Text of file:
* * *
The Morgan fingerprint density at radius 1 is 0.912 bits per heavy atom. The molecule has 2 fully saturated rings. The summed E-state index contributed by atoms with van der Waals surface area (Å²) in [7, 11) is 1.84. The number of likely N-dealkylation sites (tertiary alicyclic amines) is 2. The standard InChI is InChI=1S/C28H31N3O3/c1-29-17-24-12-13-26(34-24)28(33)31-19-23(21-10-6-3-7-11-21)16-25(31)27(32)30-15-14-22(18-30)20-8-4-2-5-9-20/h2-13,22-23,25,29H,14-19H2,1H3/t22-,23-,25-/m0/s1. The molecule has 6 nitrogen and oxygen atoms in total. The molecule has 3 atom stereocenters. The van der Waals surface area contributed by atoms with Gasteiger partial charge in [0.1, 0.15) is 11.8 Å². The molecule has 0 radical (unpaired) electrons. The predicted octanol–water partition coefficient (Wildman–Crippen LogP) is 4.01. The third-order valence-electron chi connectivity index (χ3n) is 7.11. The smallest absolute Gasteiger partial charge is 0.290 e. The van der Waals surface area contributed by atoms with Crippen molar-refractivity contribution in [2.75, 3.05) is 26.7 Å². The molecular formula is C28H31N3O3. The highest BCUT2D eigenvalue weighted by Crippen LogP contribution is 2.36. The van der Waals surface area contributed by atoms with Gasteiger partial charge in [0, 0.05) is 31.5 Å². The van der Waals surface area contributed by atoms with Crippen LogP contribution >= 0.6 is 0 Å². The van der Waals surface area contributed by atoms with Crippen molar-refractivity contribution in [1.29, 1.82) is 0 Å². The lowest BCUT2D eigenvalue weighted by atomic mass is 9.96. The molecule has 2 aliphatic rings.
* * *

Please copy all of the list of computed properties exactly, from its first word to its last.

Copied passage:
The Morgan fingerprint density at radius 1 is 0.912 bits per heavy atom. The molecule has 2 fully saturated rings. The summed E-state index contributed by atoms with van der Waals surface area (Å²) in [7, 11) is 1.84. The number of likely N-dealkylation sites (tertiary alicyclic amines) is 2. The standard InChI is InChI=1S/C28H31N3O3/c1-29-17-24-12-13-26(34-24)28(33)31-19-23(21-10-6-3-7-11-21)16-25(31)27(32)30-15-14-22(18-30)20-8-4-2-5-9-20/h2-13,22-23,25,29H,14-19H2,1H3/t22-,23-,25-/m0/s1. The molecule has 6 nitrogen and oxygen atoms in total. The molecule has 3 atom stereocenters. The van der Waals surface area contributed by atoms with Gasteiger partial charge in [0.1, 0.15) is 11.8 Å². The molecule has 0 radical (unpaired) electrons. The predicted octanol–water partition coefficient (Wildman–Crippen LogP) is 4.01. The third-order valence-electron chi connectivity index (χ3n) is 7.11. The smallest absolute Gasteiger partial charge is 0.290 e. The van der Waals surface area contributed by atoms with Crippen molar-refractivity contribution in [2.75, 3.05) is 26.7 Å². The molecular formula is C28H31N3O3. The highest BCUT2D eigenvalue weighted by Crippen LogP contribution is 2.36. The van der Waals surface area contributed by atoms with Gasteiger partial charge in [0, 0.05) is 31.5 Å². The van der Waals surface area contributed by atoms with Crippen LogP contribution >= 0.6 is 0 Å². The van der Waals surface area contributed by atoms with Crippen molar-refractivity contribution in [1.29, 1.82) is 0 Å². The lowest BCUT2D eigenvalue weighted by atomic mass is 9.96. The molecule has 2 aliphatic rings.